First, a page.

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Abstract Classes
Abstract Classes

Abstract Classes – PHP OOP Tutorial

This tutorial is a part of the PHP OOP tutorial series. If you would like to view the complete list of tutorials under this series and the order you should follow, then click here. 

Today, we’ll be discussing what abstract classes are and how we could use them. There will be times where you’ll create a class that you don’t want anyone to use directly, but instead extend it. Let’s take a closer look at this

Creating Abstract Classes

We’re going to deviate from our Pet class for a bit. Mostly because we don’t need to use abstract classes in our Pet class. So, create a new file and insert this bit of code.

We include 2 files that contain classes which we haven’t created yet. They’re also stored in a folder called classes. Let’s create the recipe class first. Insert this bit of code in your recipe.class.php file.

The abstract keyword is introduced here. This keyword tells PHP that this class is an abstract class. You’ll notice that we not only define our class abstract, but our method ingredients as well. An abstract method DOES NOT contain a body.

Things may be confusing right now, but you’ll see what this does in a bit. Let’s create our cookie class. In your cookie.class.php file, add this bit of code.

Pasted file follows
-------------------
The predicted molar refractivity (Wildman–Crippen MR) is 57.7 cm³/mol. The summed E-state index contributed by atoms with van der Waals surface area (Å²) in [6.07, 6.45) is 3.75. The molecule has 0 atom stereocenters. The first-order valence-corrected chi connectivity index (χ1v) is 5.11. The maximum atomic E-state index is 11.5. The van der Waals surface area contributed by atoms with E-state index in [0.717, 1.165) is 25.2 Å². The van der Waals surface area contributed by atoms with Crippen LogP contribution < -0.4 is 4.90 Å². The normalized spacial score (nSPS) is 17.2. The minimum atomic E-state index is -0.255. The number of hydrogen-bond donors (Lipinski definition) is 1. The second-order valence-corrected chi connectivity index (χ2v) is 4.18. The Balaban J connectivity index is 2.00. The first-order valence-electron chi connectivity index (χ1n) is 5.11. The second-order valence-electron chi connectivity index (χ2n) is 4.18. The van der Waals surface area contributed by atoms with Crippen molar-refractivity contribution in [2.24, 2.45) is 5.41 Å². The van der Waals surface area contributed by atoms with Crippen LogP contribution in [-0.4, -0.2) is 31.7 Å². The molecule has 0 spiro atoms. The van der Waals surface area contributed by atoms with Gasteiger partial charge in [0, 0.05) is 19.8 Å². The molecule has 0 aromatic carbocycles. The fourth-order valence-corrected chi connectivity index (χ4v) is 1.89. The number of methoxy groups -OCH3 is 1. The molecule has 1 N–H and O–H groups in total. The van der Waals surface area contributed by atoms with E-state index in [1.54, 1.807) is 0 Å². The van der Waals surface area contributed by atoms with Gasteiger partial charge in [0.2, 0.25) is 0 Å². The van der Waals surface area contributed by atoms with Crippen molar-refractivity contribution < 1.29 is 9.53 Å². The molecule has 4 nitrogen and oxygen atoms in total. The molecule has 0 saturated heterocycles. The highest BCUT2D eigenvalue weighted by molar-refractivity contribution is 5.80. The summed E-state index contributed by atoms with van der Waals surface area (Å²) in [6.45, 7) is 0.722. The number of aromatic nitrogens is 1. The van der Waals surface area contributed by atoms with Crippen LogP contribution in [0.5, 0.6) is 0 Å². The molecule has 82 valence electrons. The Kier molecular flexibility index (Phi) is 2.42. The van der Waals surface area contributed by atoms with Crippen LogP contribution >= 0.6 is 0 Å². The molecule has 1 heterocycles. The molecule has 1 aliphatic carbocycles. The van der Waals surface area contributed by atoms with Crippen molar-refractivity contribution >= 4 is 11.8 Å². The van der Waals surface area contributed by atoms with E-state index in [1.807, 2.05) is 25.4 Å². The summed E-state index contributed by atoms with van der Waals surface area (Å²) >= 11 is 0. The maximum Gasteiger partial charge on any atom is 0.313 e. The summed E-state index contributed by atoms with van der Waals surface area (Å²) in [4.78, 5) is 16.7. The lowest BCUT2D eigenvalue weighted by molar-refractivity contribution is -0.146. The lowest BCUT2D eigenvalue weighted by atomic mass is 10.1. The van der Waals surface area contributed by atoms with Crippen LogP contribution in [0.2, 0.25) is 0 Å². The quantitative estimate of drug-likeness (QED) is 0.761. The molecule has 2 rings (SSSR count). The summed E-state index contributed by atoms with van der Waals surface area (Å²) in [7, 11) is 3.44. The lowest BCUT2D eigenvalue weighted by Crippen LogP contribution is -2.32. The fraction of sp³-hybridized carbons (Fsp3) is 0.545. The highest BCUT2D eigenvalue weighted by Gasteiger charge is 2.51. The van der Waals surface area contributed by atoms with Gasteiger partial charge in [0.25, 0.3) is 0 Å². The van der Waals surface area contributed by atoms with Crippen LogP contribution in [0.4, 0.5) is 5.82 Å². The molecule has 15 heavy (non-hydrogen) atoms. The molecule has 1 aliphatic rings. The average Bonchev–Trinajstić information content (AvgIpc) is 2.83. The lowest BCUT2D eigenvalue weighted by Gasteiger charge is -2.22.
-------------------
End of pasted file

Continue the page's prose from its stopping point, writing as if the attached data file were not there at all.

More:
Now, let’s go back to our file that includes both of these files and add this line of code.

You should get an error like so

Fatal Error: Cannot instantiate abstract class Recipe

This is because you can not create instances of abstract classes. Abstract classes are meant to be used as templates or a base for classes that will extend it.

If you try to create an instance of the cookie class, you’ll get no errors. Let’s remove the ingredients method from the cookie class and then try creating an instance of it like so.

You should get an error like so.

Fatal Error: Class Cookie contains 1 abstract method and must therefore be declared abstract or implement the remaining methods.

When your class contains abstract methods, PHP will force classes that extend an abstract class to also define it’s abstract methods. This is one of the benefits of using abstract classes. You’re forcing your developers to define certain methods because it’ll order them to follow a certain logic or structure.

Why not just create any ordinary class?

While you can pass through life coding classes that aren’t abstract, it sometimes isn’t the best practice to not have structured and organized code. Abstract classes are there to help make sure developers follow certain rules.


It’s up to you on when and how to use abstract classes. Usually they’re helpful when you find yourself  creating classes that follow similar logic. This way you don’t find yourself writing the same thing over and again with different names. To learn more about abstraction, then go here.

About Jasko Koyn

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